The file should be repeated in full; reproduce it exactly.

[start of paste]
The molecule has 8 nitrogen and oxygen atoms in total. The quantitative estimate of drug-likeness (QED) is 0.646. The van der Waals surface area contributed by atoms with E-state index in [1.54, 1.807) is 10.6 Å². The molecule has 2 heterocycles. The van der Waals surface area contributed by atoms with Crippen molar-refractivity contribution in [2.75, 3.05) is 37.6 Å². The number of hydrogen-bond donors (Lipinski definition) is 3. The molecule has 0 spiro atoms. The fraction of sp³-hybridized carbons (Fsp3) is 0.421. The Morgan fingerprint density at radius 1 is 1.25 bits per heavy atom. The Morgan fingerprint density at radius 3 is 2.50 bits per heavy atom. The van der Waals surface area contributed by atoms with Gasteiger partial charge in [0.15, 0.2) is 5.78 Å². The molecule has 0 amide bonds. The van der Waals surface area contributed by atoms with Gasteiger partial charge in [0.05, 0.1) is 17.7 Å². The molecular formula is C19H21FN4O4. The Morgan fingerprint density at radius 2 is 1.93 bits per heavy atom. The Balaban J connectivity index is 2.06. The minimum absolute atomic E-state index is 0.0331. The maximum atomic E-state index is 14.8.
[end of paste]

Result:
The molecule has 8 nitrogen and oxygen atoms in total. The quantitative estimate of drug-likeness (QED) is 0.646. The van der Waals surface area contributed by atoms with E-state index in [1.54, 1.807) is 10.6 Å². The molecule has 2 heterocycles. The van der Waals surface area contributed by atoms with Crippen molar-refractivity contribution in [2.75, 3.05) is 37.6 Å². The number of hydrogen-bond donors (Lipinski definition) is 3. The molecule has 0 spiro atoms. The fraction of sp³-hybridized carbons (Fsp3) is 0.421. The Morgan fingerprint density at radius 1 is 1.25 bits per heavy atom. The Morgan fingerprint density at radius 3 is 2.50 bits per heavy atom. The van der Waals surface area contributed by atoms with Gasteiger partial charge in [0.15, 0.2) is 5.78 Å². The molecule has 0 amide bonds. The van der Waals surface area contributed by atoms with Gasteiger partial charge in [0.05, 0.1) is 17.7 Å². The molecular formula is C19H21FN4O4. The Morgan fingerprint density at radius 2 is 1.93 bits per heavy atom. The Balaban J connectivity index is 2.06. The minimum absolute atomic E-state index is 0.0331. The maximum atomic E-state index is 14.8.